Anxiety / fertility treatments / Going to the Doctor

Ovarian Reserve Testing

I have eggs. Maybe even good ones. This is big news.

The hormone panels were a little inconclusive. My AMH levels were good … so good that my doctor was suspicious, especially when my FSH levels showed possibly diminished ovarian reserve.

The transvaginal ultrasound, which is like a regular ultrasound, only from the inside out, using a sort of robot dildo to take the pictures, showed healthy ovaries and several follicles, however, which means that we can’t count out the ol’ egg basket yet.

All in all, pretty good news, but can I say that my main takeaway from this experience so far is that any lawmaker who requires a woman to get an unnecessary transvaginal ultrasound before having a simple medical procedure like an abortion should be required to have a robot dick stuck up his hooey, and we’ll see how he likes it. Man, it is gnarly, and I don’t think that’s just because of my history of sexual abuse.

But given that, everything about the infertility treatment process feels a little rapey. This is true even when I’m not required to take off my pants, but when we’re dealing with the robot dick, it’s even worse.

To top it all off, the first wand didn’t work, and my doctor announced that by saying, “This is no good.” To which I replied, in true terrified WASP fashion, “Oh dear.”

“Oh, it’s not you!” he said. “It’s the wand.” He swapped it out, with help from a tech, who was also acting as chaperon. Male doctors can’t treat women without a female chaperon present, I assume to protect us from creepy behavior and to protect them from accusations of the same.

Wand No. 2 showed a healthy left ovary. Then there was pressure, seemingly right on my cervix. I balled up my fists and disconnected from what was going on and almost missed the second part: right ovary good, good follicles.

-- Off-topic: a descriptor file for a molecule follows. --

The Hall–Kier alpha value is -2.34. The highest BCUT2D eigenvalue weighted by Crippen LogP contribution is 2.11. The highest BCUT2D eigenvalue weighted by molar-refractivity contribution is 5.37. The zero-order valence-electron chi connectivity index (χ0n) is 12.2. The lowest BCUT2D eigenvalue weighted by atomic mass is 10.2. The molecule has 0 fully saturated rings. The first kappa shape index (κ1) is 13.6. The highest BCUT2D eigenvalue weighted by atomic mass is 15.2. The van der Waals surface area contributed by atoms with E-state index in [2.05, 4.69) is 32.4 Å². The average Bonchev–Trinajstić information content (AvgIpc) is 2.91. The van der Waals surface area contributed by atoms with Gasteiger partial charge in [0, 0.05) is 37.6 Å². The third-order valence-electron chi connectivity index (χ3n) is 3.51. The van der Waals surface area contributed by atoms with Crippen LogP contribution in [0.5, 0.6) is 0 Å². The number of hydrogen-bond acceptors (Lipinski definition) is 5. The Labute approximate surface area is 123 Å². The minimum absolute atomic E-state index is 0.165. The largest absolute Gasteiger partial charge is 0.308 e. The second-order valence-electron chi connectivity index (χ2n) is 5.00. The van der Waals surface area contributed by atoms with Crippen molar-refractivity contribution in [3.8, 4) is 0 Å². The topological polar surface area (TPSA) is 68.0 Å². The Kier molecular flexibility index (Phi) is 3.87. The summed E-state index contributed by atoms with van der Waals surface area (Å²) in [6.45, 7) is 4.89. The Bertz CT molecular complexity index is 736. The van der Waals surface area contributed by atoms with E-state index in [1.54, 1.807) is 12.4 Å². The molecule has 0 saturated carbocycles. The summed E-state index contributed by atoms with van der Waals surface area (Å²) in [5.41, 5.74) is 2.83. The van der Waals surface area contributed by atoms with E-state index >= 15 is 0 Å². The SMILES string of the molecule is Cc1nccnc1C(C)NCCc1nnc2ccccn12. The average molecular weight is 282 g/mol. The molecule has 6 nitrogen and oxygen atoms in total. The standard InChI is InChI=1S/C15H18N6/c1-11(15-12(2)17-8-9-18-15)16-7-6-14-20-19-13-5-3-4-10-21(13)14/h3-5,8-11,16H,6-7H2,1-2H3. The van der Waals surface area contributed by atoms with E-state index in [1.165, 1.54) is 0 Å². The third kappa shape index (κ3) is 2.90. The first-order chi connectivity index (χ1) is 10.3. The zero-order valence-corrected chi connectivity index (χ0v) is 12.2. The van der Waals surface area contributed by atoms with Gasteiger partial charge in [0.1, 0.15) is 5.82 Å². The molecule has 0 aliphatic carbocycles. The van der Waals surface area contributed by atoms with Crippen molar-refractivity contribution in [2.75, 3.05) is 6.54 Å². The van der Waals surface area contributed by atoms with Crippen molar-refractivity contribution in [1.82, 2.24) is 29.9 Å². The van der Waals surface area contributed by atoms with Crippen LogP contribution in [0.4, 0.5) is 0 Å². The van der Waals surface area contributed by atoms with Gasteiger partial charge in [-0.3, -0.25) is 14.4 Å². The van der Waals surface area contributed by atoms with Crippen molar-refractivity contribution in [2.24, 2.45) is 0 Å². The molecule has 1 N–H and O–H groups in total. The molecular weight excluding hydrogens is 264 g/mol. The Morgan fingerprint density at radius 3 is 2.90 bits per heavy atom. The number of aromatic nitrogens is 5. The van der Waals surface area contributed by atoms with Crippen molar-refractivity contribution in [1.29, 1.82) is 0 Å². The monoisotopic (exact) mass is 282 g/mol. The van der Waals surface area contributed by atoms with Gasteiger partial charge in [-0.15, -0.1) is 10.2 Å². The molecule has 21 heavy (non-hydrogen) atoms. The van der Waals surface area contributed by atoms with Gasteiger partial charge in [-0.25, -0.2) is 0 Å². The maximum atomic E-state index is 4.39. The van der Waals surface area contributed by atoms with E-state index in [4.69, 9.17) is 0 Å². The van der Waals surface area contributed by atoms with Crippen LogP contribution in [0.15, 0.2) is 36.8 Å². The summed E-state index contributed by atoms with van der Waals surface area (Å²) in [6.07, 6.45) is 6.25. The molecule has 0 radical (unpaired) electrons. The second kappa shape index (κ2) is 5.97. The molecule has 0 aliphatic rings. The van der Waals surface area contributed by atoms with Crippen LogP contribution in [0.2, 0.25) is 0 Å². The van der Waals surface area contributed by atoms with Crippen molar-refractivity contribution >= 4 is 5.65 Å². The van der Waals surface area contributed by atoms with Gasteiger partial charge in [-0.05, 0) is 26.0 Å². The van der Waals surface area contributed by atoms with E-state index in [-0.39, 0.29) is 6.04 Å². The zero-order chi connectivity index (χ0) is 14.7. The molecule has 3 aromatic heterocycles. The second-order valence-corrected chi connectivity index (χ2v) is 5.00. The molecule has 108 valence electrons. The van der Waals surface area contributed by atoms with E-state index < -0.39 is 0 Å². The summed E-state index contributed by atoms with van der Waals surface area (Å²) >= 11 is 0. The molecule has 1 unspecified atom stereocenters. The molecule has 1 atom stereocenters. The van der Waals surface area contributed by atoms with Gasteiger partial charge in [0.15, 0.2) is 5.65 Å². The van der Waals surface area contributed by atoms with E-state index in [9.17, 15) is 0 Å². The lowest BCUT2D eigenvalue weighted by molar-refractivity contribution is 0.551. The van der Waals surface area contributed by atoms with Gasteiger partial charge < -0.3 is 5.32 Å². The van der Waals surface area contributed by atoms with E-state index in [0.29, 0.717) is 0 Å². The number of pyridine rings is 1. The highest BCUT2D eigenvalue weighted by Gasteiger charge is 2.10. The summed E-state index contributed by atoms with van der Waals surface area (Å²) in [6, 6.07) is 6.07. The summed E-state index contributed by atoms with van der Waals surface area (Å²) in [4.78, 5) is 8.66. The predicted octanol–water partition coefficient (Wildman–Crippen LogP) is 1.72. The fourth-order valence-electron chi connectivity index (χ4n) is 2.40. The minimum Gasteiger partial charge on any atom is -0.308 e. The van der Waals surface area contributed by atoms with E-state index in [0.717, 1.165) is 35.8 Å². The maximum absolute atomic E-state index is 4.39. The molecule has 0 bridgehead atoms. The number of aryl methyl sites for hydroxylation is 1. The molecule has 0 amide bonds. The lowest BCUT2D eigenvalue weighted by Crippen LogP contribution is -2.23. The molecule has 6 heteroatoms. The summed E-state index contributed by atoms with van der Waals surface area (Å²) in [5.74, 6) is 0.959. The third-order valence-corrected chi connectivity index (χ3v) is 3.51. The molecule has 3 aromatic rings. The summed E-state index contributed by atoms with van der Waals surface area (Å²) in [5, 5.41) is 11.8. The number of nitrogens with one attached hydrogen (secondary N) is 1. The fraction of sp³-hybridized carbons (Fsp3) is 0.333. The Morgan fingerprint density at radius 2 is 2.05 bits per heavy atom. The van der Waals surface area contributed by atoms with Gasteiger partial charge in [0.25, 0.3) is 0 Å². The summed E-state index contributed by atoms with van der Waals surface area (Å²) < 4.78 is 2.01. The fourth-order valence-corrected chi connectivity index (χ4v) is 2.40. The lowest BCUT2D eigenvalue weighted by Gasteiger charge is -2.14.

Because he kept talking to me, it was hard to leave the world entirely, so I focused on the mundane details of the treatment room. I noticed how everything was clean but dirty-looking, the way all hospitals look. Like someone had scrubbed it, and it was definitely sterile, but everything had seen hard use and a lot of body fluids. Even after the place had just been cleaned, you wouldn’t want to eat your lunch there.

I looked at the drawer pulls, plain metal horseshoes made with utility and expense in mind, and the laminated cabinet fronts and thought, this is what my mother looked at every day for work for almost 30 years before she retired from nursing. She walked in comfortable shoes on tiles like these. She pulled out paper and swabbed the crooks of elbows and sat as chaperon and held hands and babies and patted foreheads and cracked ribs during CPR and inserted needles and gave hard, necessary news. She told doctors who insisted someone could be saved that it was time to call it.

I write little stories. It’s hard not to feel both like I’m getting away with something and also like my profession is slightly less crucial to the world’s continuing to rotate on its axis.

The wand pressed a little harder and I snapped back.

“This hurts a little,” I explained. “I’m just telling you, in case that’s important.”

He apologized, and eased up.

Excellent. Everything is excellent — he said that more than once, used that word, that is. Eggs present. A good amount for harvesting. He looked pleased.

After he and the chaperon left, I sat there and shuddered for a minute and actually said the word “ugh” several times, out loud, like a cartoon character. There were wipes and tampons in a little bucket, like you’d use to store pens when people had pens. I used my own pad from my purse and reassembled my outfit, and then jumped up and down a couple times to shake off the woogedy-woogedy feelings.

I have eggs and they might be good.


Image via fbroschart at Flickr


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